Moshe installs his brother, Aharon, and his nephews, the sons of Aharon as the priests – the kohanim – of Israel. Though there is no truly elaborate installation ceremony for the kohanim, there is a week-long period of preparation and purification that precedes their actual entry into their holy service. Why the delay? What does the week-long period of preparation accomplish? And, we see that this period of preparation is a matter of pattern and not simply a one-time event. For the Talmud in Yoma teaches us that the High Priest – the Kohen Gadol – was “separated” for the week before Yom Kippur in order to prepare himself for the service in the Temple that he would perform on Yom Kippur. So separation and preparation are apparently hallmarks for entry into Godly service.
The service of the Lord is not something that one can enter haphazardly. It requires thought, dedication, knowledge and deep commitment. It is not an easy task. Just as one cannot wake up one morning and suddenly say “today I am going to be a brain surgeon,” so too one cannot automatically walk in to the synagogue or the study hall and enter positions of leadership overnight. Only by preparation – which invariably means years of intensive Torah study, self-recognition and improvement of personal behavior and attitudes, and a true willingness to serve God and Israel – is one allowed the exalted privilege of being a kohain, metaphorically speaking. The Jewish world suffers today from too many self-appointed, ill-prepared, self-righteous and pompous pseudo-kohanim.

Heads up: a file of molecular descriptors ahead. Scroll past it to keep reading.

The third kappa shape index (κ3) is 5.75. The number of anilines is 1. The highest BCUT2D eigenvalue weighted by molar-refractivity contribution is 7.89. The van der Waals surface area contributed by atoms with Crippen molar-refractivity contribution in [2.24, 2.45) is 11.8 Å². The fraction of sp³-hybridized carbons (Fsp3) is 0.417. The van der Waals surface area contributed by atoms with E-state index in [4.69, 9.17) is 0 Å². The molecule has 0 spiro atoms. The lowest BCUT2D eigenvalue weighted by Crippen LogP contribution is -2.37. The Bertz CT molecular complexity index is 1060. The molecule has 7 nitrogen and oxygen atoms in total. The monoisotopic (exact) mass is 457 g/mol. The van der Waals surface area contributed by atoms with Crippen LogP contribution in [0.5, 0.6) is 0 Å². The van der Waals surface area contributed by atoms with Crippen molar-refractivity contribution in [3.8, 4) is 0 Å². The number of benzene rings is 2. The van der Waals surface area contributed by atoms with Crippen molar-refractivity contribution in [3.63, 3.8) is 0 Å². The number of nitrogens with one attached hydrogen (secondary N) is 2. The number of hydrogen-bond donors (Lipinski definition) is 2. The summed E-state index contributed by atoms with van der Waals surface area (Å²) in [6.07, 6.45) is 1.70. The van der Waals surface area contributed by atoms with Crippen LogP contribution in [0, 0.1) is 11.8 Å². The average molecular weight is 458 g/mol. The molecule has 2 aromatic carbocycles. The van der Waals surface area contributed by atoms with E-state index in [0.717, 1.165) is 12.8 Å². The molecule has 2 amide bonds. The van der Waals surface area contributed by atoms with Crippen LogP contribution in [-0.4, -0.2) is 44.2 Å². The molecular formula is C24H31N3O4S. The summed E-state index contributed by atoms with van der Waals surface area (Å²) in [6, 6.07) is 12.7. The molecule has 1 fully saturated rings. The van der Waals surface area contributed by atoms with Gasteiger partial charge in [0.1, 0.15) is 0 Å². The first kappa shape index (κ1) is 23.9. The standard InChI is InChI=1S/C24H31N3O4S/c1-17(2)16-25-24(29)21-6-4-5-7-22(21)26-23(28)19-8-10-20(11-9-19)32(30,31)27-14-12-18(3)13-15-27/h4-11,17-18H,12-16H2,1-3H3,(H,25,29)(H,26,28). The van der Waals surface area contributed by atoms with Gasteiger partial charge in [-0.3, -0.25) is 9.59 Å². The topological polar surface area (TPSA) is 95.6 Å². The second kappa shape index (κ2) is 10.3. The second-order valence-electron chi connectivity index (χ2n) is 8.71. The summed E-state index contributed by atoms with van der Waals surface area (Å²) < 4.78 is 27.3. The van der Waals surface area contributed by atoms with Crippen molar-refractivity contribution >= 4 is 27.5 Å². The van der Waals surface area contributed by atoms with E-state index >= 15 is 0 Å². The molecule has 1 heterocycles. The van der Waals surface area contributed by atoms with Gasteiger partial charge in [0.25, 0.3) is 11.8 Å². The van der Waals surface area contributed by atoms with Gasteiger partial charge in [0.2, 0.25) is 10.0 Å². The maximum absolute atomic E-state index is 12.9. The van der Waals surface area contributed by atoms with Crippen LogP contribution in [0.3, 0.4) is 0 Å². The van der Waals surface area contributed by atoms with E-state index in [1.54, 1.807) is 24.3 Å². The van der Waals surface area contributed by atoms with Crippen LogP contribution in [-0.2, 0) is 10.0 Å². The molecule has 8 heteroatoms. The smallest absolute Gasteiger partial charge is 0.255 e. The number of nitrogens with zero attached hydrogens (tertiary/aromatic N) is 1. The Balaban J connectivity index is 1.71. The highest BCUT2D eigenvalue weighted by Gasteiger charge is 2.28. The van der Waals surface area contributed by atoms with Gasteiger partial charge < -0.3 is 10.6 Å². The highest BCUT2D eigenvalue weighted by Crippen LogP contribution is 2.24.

Aside from preparation to serve as a kohain, there is also present the aspect of separation. Even though we all live in the general society and social environment that surrounds us, to be a steadfast Jew requires the ability to separate one’s self from society, albeit, even slightly. It means not following every fad of correctness of thought and sociability of behavior, of distancing one’s self from the corrosive elements of impurity that abound in every human society and generation, of being able to stand even alone for what is right and moral and proven over the generations. The Jew may be in society but he or she must also be separate from society. The Haskala formulated that one should be Jew at home but just like everyone else in the street of general society. That false notion led to the disappearance of countless “home” Jews who were unable to make that separation once they had compromised their identity in the public arena of life. Without separation there can be no kohain.
The task of a kohain is not to be only a mere functionary in the Temple service. It is rather a challenge to be the guardian of wisdom and holiness, the one who maintains standards and counsels others in the way of the Torah and Jewish tradition. The kohain is held to a high standard. He may not defile himself or come in contact with what is impure. He must prepare himself constantly for his role in Jewish life and for the task assigned to him. Therefore, his preparation and separation are the first steps that he takes in embarking on the road to his ultimate task of daily service to God and man.
Rabbi Berel Wein